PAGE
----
Lennon was right, says ‘Mother’ Frank Zappa

By Hugh Nolan

Disc And Music Echo, September 30, 1967

POP music is the real religion of young people today. John Lennon was right the first time when he said the Beatles were bigger than Jesus Christ, he should never have retracted the statement.

Or so, anyway, says Frank Zappa, for the last two years leader of America’s notorious Mothers of Invention, in London last week for the group’s first and only concert here on Saturday.

Four days before the concert Zappa plus about 15 assorted Mothers, camp followers and Suzy Creamcheeses ensconced themselves in Kensington’s exclusive Royal Garden Hotel and announced his readiness to join battle with the British press.

Like Bob Dylan on his last visit to London, however, Mr. Zappa is in the process of making a movie – presumably about the visit – and so anyone, from journalists to room service waiters bearing a tray of Coca Cola and ice, who knocked on the door of suite 315 became a part of the movie.


Interviews were conducted with Mr. Zappa lying on his bed beside the present Miss Suzy Creamheese surrounded by various anonymous friends or followers, to the sound of the clicking of a tape recorder, the whirring of the movie-camera held some six inches from the interviewer’s face plus assorted crashes, yells and screams from a TV film Mothers’ manager was watching in the next room.

And . . . Zappa, extra-long-haired, moustachioed, bearded, dressed in old shirt and trousers held up with braces, expounded . . . on the Mothers:

“Selling records is a by-product of what we’re doing. We’re there to help out – sort of like singing social workers.

“No radio station in the States will play our records – they just pretend we don’t exist. This month we’ve got big articles in six major American magazines but still radio ignores us. And while radio rejects us completely TV stations are twice as careful about us.

“But with no exposure whatsoever we’ve sold over 250,000 albums in America. It’s kinda embarrassing.

“The radio stations have been ignoring our records for so long that pretty soon we’re going to stop putting out single records altogether and really upset them!”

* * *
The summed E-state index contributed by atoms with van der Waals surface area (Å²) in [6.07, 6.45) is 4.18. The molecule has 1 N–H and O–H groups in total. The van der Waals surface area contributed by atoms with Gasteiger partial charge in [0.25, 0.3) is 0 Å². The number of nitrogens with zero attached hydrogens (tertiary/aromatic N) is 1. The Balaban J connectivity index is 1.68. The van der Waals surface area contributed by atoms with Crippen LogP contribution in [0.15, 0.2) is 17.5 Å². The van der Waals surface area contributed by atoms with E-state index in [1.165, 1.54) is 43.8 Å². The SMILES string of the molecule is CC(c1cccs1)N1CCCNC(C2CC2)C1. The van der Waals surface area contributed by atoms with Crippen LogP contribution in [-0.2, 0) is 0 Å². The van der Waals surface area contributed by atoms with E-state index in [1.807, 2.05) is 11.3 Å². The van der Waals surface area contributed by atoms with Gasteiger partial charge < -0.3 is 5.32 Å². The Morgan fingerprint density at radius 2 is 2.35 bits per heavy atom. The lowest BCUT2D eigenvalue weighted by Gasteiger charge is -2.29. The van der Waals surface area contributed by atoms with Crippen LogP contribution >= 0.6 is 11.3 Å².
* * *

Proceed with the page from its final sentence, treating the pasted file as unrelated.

♦ Zappa on the hippies:

“Flowerpower? It sucks! It‘s a lie – all those flower children would be better off staying at home. They put on their bells and their coloured clothes and talk about how they love everyone but they don’t really mean it. They go to a love-in and then they go home and talk about who was at the love-in and who wasn’t.


♦ Zappa on Britain:

“It’s very interesting – it’s a completely different scene to the States. Kinda like Mars. So I’ve been doing a lot of research before deciding what sort of stage act to put on. What kind of research? Just talking to people.”

♦ Zappa on the Mothers’ new single, “Big Leg Emma”:

“We put out two singles in the States which I thought were making it big and I thought ‘I could make a record like that in ten minutes.’ So I did.

♦ Zappa on Zappa:

“I used to have a recording studio, which turned out two million selling records – ‘Wipe-out’ by the Surfaris and ‘Pipeline’ by the Chantays. But I didn’t endorse the product.

“I’ve played guitar since I was 18. I worked in a lot of bands, playing cocktail lounges and Go-Go bars in South California for five to 12 dollars a night. I used to have a short, combed-back hair and wore a white tuxedo with a starched shirt and bow-tie and sat on a stool. We used to pretend we were a human jukebox.”

♦ Zappa on the Mothers’ success:

“I think a lot of the people who buy our records must be mental! But really we must be a success because we’re the opposite extreme of flowerpower.”

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